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Posts Tagged ‘60 Day Repayment’

What Is The Different Between Fraud, Abuse, and Criminal Conduct

Thursday, September 1st, 2016

Fraud, Abuse, Over-payment – When Does a Mistake Become Fraud?

Fraud Abuse OverpaymentIf you are involved in any way in the health care system, it should be obvious by now that the government has committed ever increasing resources to the prosecution of fraud and abuse cases. Simply put, from a governmental standpoint, prosecuting fraud and abuse is good business. Every dollar that the government puts into pursuing health care fraud and abuse brings a return of around 7 or 8 dollars. If you are in business what do you do if you know that you can invest $1 and obtain a consistent $7 return on that investment; you spend the $1 as many times as you can. That is exactly what the government is doing when it comes to health care fraud and abuse. It is worthy of note that we are not just talking about pursuing criminals when we talk about health care fraud and abuse.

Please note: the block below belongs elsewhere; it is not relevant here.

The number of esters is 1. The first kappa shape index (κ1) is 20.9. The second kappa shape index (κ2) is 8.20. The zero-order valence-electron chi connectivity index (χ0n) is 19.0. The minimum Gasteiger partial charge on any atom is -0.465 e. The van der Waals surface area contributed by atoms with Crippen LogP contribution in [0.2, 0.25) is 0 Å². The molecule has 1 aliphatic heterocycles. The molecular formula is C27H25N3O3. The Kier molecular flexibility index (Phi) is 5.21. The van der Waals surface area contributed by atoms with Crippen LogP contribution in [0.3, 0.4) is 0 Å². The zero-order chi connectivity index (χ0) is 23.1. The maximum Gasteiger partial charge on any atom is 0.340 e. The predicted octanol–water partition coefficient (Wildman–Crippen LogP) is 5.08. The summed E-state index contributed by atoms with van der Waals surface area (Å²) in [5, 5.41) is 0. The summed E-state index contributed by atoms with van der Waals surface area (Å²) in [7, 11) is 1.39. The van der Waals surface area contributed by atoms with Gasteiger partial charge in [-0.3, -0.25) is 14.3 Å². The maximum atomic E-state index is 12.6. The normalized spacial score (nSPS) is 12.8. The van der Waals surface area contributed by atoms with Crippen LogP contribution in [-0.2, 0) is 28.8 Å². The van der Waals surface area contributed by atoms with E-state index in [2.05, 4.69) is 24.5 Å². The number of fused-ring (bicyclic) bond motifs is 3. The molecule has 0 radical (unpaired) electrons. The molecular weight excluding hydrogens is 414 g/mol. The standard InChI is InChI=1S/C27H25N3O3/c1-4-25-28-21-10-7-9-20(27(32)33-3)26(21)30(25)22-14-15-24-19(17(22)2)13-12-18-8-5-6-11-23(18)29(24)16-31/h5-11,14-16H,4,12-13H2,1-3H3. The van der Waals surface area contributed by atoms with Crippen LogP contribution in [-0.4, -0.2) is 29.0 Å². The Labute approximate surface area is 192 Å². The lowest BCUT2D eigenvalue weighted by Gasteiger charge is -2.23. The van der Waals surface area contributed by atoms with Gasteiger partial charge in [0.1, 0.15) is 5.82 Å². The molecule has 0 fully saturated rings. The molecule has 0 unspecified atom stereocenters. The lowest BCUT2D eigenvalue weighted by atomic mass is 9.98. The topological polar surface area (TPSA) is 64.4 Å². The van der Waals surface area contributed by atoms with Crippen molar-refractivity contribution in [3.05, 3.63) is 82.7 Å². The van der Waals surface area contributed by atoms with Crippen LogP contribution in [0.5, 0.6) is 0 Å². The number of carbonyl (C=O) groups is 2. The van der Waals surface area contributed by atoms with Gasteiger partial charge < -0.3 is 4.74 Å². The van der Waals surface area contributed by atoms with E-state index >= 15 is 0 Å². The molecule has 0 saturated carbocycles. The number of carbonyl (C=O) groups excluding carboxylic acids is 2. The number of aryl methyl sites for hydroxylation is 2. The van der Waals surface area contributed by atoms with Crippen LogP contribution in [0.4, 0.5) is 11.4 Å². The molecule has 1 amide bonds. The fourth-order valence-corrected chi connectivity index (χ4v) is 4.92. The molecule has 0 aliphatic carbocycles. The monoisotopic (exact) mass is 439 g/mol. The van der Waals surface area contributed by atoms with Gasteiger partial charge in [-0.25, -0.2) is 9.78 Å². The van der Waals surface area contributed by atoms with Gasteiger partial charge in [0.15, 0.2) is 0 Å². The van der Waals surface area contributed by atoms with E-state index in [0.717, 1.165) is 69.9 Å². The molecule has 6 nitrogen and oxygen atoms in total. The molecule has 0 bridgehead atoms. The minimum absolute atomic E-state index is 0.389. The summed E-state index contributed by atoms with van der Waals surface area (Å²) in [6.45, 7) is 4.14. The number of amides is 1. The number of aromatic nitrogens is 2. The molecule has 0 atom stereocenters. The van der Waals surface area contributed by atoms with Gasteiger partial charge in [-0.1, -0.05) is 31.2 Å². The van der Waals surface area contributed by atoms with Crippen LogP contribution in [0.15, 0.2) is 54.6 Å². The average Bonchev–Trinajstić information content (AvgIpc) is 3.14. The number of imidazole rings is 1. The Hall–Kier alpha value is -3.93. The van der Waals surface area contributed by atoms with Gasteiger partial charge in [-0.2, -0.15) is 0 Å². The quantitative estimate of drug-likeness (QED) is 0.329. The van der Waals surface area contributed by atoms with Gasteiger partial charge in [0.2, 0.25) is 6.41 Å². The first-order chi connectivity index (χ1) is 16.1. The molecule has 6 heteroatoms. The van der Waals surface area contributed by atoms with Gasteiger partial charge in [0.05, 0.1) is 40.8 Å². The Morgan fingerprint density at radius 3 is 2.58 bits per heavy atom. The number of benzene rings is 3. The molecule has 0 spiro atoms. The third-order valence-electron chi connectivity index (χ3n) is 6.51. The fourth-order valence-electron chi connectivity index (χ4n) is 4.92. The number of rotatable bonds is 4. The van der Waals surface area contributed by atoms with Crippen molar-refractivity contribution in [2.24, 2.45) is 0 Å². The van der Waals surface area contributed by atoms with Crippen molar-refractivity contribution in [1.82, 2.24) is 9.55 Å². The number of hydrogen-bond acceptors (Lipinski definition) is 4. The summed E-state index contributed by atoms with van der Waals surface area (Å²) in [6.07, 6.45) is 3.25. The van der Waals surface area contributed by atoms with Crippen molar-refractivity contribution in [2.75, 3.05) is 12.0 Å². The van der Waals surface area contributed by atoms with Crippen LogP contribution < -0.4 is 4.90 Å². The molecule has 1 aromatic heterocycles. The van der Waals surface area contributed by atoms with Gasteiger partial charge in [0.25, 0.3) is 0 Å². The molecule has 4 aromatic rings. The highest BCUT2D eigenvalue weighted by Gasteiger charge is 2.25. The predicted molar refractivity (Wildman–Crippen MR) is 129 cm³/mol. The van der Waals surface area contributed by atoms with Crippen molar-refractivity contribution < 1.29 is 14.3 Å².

Certainly there are a lot of criminals out there who are intentionally trying to steal from the system through fraudulent schemes. Fraud and abuse encompasses a much broader type of activity. There are numerous situations where unintentional activity (i.e. a billing or coding error) can result in being overpaid by the federal government under a governmental health care program. I don’t want to say that this happens to everyone in the health care system; but it certainly happens to a lot of people, usually as a result of some sort of neglect or misinterpretation of some very complex regulations. Take for example the supervision rules that are discussed in another article in this newsletter. They are extremely convoluted and it is hard to imagine who every doctor could have it clear in his or her mind which rules apply and exactly what is required in each specific instance. Nevertheless, a billing occurs and if the proper supervision is later found to not be present, an over-payment results. This is an example of what the government considers to be “abuse.” No criminals are involved here, but an over-payment and technical abuse of the system has occurred.